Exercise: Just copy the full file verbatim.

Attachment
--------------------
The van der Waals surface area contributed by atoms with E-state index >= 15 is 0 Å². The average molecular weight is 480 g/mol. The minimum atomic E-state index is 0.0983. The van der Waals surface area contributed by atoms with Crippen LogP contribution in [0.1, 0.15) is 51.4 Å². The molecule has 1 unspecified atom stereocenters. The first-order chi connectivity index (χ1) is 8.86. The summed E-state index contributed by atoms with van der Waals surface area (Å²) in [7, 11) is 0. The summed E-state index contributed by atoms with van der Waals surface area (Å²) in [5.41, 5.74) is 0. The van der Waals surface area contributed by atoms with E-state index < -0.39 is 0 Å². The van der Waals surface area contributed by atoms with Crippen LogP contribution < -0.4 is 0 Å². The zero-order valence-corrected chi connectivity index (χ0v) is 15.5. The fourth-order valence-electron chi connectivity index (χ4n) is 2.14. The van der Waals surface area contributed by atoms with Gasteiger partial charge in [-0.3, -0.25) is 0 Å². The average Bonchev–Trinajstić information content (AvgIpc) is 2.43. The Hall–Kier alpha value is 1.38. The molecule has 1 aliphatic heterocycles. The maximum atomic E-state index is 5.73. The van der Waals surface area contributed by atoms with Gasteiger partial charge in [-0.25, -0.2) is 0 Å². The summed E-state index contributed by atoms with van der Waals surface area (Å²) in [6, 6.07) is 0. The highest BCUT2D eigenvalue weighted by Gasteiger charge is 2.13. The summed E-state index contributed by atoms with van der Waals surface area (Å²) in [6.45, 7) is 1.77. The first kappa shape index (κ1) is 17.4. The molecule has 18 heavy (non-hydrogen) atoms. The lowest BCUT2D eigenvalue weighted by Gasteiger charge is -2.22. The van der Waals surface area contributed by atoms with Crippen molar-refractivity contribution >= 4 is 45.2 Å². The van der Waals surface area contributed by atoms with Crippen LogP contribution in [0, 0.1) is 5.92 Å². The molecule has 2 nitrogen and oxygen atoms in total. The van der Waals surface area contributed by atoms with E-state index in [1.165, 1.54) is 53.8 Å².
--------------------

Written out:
The van der Waals surface area contributed by atoms with E-state index >= 15 is 0 Å². The average molecular weight is 480 g/mol. The minimum atomic E-state index is 0.0983. The van der Waals surface area contributed by atoms with Crippen LogP contribution in [0.1, 0.15) is 51.4 Å². The molecule has 1 unspecified atom stereocenters. The first-order chi connectivity index (χ1) is 8.86. The summed E-state index contributed by atoms with van der Waals surface area (Å²) in [7, 11) is 0. The summed E-state index contributed by atoms with van der Waals surface area (Å²) in [5.41, 5.74) is 0. The van der Waals surface area contributed by atoms with E-state index < -0.39 is 0 Å². The van der Waals surface area contributed by atoms with Crippen LogP contribution < -0.4 is 0 Å². The zero-order valence-corrected chi connectivity index (χ0v) is 15.5. The fourth-order valence-electron chi connectivity index (χ4n) is 2.14. The van der Waals surface area contributed by atoms with Gasteiger partial charge in [-0.3, -0.25) is 0 Å². The average Bonchev–Trinajstić information content (AvgIpc) is 2.43. The Hall–Kier alpha value is 1.38. The molecule has 1 aliphatic heterocycles. The maximum atomic E-state index is 5.73. The van der Waals surface area contributed by atoms with Gasteiger partial charge in [-0.25, -0.2) is 0 Å². The summed E-state index contributed by atoms with van der Waals surface area (Å²) in [6, 6.07) is 0. The highest BCUT2D eigenvalue weighted by Gasteiger charge is 2.13. The summed E-state index contributed by atoms with van der Waals surface area (Å²) in [6.45, 7) is 1.77. The first kappa shape index (κ1) is 17.4. The molecule has 18 heavy (non-hydrogen) atoms. The lowest BCUT2D eigenvalue weighted by Gasteiger charge is -2.22. The van der Waals surface area contributed by atoms with Crippen molar-refractivity contribution >= 4 is 45.2 Å². The van der Waals surface area contributed by atoms with Crippen LogP contribution in [0, 0.1) is 5.92 Å². The molecule has 2 nitrogen and oxygen atoms in total. The van der Waals surface area contributed by atoms with E-state index in [1.165, 1.54) is 53.8 Å².